Oligophrenin-1 encodes a rhoGAP protein involved in X-linked mental retardation

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Abstract

Primary or nonspecific X-linked mental retardation (MRX) is a heterogeneous condition in which affected patients do not have any distinctive clinical or biochemical features in common apart from cognitive impairment1. Although it is present in approximately 0.15–0.3% of males2, most of the genetic defects associated with MRX, which may involve more than ten different genes, remain unknown3. Here we report the characterization of a new gene on the long arm of the X-chromosome (position Xq12) and the identification in unrelated individuals of different mutations that are predicted to cause a loss of function. This gene is highly expressed in fetal brain and encodes a protein of relative molecular mass 91K, named oligophrenin-1, which contains a domain typical of a Rho-GTPase–activating protein (rhoGAP)4,5. By enhancing their GTPase activity, GAP proteins inactivate small Rho and Ras proteins, so inactivation of rhoGAP proteins might cause constitutive activation of their GTPase targets. Such activation is known to affect cell migration and outgrowth of axons and dendrites in vivo6,7,8,. Our results demonstrate an association between cognitive impairment and a defect in a signalling pathway that depends on a Ras-like GTPase.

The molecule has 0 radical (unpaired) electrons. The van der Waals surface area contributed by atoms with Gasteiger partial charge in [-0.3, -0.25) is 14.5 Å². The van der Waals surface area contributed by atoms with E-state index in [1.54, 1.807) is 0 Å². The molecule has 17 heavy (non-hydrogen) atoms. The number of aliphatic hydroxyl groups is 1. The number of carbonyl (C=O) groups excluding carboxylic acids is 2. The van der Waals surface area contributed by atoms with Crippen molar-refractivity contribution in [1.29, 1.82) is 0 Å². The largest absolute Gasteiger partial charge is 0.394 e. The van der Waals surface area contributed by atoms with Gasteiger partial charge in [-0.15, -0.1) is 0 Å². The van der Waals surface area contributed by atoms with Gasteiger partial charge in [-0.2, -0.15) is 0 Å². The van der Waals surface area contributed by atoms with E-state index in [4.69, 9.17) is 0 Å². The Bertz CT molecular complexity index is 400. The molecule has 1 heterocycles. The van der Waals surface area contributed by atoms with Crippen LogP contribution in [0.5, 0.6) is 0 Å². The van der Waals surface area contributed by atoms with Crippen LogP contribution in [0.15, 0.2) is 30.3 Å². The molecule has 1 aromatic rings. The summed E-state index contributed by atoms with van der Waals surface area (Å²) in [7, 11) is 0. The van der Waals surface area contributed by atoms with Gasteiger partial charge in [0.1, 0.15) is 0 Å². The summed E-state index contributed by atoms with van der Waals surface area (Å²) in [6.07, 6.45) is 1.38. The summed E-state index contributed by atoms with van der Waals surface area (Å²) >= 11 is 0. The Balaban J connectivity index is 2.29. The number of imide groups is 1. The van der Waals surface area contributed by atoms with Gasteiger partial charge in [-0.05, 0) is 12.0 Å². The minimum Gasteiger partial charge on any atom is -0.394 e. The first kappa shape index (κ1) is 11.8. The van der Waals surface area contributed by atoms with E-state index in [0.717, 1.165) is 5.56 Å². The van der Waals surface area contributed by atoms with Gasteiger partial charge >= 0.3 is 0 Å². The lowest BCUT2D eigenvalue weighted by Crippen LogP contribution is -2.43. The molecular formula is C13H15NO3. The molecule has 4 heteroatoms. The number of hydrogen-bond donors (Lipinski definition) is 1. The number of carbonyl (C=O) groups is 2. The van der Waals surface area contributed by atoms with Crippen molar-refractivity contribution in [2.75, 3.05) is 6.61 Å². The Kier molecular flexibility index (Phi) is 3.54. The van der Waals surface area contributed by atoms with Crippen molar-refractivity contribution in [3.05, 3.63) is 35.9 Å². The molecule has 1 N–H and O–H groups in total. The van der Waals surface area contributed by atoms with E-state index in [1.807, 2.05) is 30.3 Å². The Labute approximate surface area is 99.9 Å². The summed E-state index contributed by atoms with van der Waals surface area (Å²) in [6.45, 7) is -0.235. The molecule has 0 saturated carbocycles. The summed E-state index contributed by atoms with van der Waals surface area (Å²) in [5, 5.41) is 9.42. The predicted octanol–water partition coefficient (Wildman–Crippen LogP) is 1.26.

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Figure 1: Genomic region containing Xi12 translocation breakpoint and oligophrenin-1 gene.
Figure 2: Fetal and adult multiple-tissue northern blots containing poly(A)+ RNA hybridized with the C2 cDNA clone from a fetal brain cDNA library.
Figure 3: Expression of oligophrenin-1 in the patient's cell lines and detection of mutation in the MRX60 family.
Figure 4: Oligophrenin-1 encodes a rhoGAP protein.
Figure 5: GAP activity of the oligophrenin-1 GAP domain determined in a filter-binding assay as described in Methods.

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Acknowledgements

We thank the members of the families for their participation in this study; F. Francis, G. Gacon and O. Dorseuil for critically reading the manuscript; and T. Brüls for cosmid clones. This work was supported in part by grants from the AFM, AP-HP, and the Fondation Jérôme Lejeune. P.B is supported by a Ph.D. fellowship from Ministère de la Recherche.

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